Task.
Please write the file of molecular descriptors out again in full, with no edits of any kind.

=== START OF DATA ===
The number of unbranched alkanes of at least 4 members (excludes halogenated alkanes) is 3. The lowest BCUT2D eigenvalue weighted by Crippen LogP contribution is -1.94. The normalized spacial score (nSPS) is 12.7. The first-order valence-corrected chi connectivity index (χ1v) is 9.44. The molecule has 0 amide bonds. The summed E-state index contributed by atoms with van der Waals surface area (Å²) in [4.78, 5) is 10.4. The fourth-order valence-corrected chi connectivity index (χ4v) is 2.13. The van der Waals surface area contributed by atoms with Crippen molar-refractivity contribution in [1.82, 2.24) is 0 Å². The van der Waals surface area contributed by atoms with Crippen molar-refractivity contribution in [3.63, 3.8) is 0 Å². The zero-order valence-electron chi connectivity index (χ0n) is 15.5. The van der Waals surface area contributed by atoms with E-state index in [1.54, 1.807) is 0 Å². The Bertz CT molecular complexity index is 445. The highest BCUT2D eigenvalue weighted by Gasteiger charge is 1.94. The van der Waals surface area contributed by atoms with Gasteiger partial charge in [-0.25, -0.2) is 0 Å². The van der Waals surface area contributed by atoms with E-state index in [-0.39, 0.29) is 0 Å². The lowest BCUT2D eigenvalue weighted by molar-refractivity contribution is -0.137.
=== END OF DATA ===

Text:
The number of unbranched alkanes of at least 4 members (excludes halogenated alkanes) is 3. The lowest BCUT2D eigenvalue weighted by Crippen LogP contribution is -1.94. The normalized spacial score (nSPS) is 12.7. The first-order valence-corrected chi connectivity index (χ1v) is 9.44. The molecule has 0 amide bonds. The summed E-state index contributed by atoms with van der Waals surface area (Å²) in [4.78, 5) is 10.4. The fourth-order valence-corrected chi connectivity index (χ4v) is 2.13. The van der Waals surface area contributed by atoms with Crippen molar-refractivity contribution in [1.82, 2.24) is 0 Å². The van der Waals surface area contributed by atoms with Crippen molar-refractivity contribution in [3.63, 3.8) is 0 Å². The zero-order valence-electron chi connectivity index (χ0n) is 15.5. The van der Waals surface area contributed by atoms with E-state index in [1.54, 1.807) is 0 Å². The Bertz CT molecular complexity index is 445. The highest BCUT2D eigenvalue weighted by Gasteiger charge is 1.94. The van der Waals surface area contributed by atoms with Gasteiger partial charge in [-0.25, -0.2) is 0 Å². The van der Waals surface area contributed by atoms with E-state index in [-0.39, 0.29) is 0 Å². The lowest BCUT2D eigenvalue weighted by molar-refractivity contribution is -0.137.